“It was much pleasanter at home,’ thought poor Alice, ‘when one wasn’t always growing larger and smaller, and being ordered about by mice and rabbits. I almost wish I hadn’t gone down that rabbit-hole —and yet — and yet — it’s rather curious, you know, this sort of life! I do wonder what CAN have happened to me! When I used to read fairy-tales, I fancied that kind of thing never happened, and now here I am in the middle of one! There ought to be a book written about me, that there ought! And when I grow up, I’ll write one — but I’m grown up now,’ she added in a sorrowful tone; ‘at least there’s no room to grow up any more HERE.”
Imagine you’re in an 18th century French salon, surrounded by intellectuals and elites discussing and debating ideas that are today known as the legacy of the Enlightenment. Not only the dress and behavior, but the very conversation will be dictated by convention. You may feel intense nervousness and pressure to speak up, worried about speaking with unrefined language or treading on a taboo topic. In the event you do say something, you know your reputation will be determined by the thoughts you share with them, and how you share them. Now imagine that every time you stand up, you say, “Now, I’m going to say some things to you, but just because I’m sharing them with you does NOT mean I endorse them!” Would this assuage your fear for your reputation among the public? Would this have any effect on how your listeners will judge you? Would this protect you from judgement in the event that you share inaccurate or unpopular information? If you write “RT ≠ Endorsement” on your Twitter profile, then you might think the answer to at least one of these questions is “yes.”
This cocktail recipe post is brought to you by a good bout of serendipity. When one of my favorite blogs, Stir and Strain, chose Nuts for May’s Mixology Monday theme, I had even more incentive to perfect and share an Amaretto cocktail I had been cultivating for my best friend, Devon, and her fiancé, Rob, as a contribution to the couple’s recipe collection. The cocktail’s nutty and sweet – just like the best kind of love!
[I know that sounded cheesy, but, seriously, this drink makes me feel all warm and fuzzy inside!]
Let me give myself up entirely to the sweetness of conversing with my soul, since that is only thing men cannot take away from me.
-Jean-Jacques Rousseau, from The Reveries of the Solitary Walker
A couple of months ago, I was bumming around the internet and found this list of Haribo gummies not typically found in the US. Because of my love for spiciness and sweetness, Haribo Hot Sticks, raspberry-jalapeno, habanero-orange, and lemon-ginger gummies, caught my eye. The only problem – all these flavors are combined with licorice. While I detest eating licorice, I actually love the weight and dimension an anise flavor imparts to a cocktail. When The Straight Up chose Anise for Mixology Monday I decided to skip paying shipping and handling fees and imagine Haribo’s Hot Sticks as a cocktail. I added smoked cinnamon to complement the ginger and anise notes, while also being a quite literal stand-in for a “hot stick.”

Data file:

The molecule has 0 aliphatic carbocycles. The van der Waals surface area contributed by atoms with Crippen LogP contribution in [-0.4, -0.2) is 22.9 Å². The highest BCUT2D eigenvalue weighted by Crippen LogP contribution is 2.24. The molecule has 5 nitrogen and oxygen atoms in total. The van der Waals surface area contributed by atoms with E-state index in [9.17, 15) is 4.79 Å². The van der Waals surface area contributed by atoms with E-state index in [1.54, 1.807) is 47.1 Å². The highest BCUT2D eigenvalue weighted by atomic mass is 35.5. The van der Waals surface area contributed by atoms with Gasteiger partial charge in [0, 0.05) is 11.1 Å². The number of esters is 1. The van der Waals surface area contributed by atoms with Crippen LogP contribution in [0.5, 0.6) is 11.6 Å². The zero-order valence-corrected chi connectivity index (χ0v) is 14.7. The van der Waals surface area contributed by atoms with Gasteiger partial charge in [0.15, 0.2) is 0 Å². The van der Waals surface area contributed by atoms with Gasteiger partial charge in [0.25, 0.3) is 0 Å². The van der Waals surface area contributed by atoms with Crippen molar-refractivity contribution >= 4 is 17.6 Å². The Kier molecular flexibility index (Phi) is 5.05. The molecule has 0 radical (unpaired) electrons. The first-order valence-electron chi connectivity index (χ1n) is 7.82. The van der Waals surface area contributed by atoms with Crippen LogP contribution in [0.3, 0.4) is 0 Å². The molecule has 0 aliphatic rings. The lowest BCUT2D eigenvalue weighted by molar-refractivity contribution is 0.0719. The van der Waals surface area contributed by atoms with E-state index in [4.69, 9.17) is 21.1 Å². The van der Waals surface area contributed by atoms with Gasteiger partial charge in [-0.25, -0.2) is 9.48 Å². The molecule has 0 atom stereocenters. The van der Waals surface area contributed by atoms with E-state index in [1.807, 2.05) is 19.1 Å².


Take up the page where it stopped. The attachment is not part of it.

Where Julia Child ate her first French meal,
Claude Monet painted thirty emblematic images of the Cathedral of Notre Dame,
and Saint Joan of Arc was executed. Continue reading
This is a tale of two cocktails. The first, a failure, the second a success. When I read that Booze Nerds chose the theme “Resin” for the world-web-wide Mixology Monday, I immediately thought of a favorite winter seasonal beer of mine, Magic Hat’s “Wooly,” and was ready to make my first time participating in the monthly mixology call for recipes.
As promised, here’s the second photographic illustration of my move back home to New Jersey. Many of these were taken from and near my favorite park, Kittatinny Valley State Park, but others were from my backyard and other New Jersey parks. I also couldn’t restrain myself from including a few shots of Central Park.
Last month I moved from Somerville, MA to New Jersey to live at home while I plan out my next steps. I have a lot of photos of the past year that I have yet to organize, but I’m really drawn to this collection from my last week living in the Boston area. They capture the bittersweet feeling of leaving the urban and suburban environments I called “home” for five years, including the little details of my first apartment. This is the first part of the move; the second part, captured by the nature of my exurban New Jersey home, will follow.
Last Thursday’s New York Times published an op-ed article, “Welcome to the Age of Denial,” by Professor Adam Frank. He condemns a very real and very dangerous trend in American society of denying scientific facts, both on the political stage and in households. He writes that we live in a climate in which it is “politically effective, and socially acceptable to deny scientific fact.” I agree, and Frank’s own evidence below is very supportive of this disappointing statement: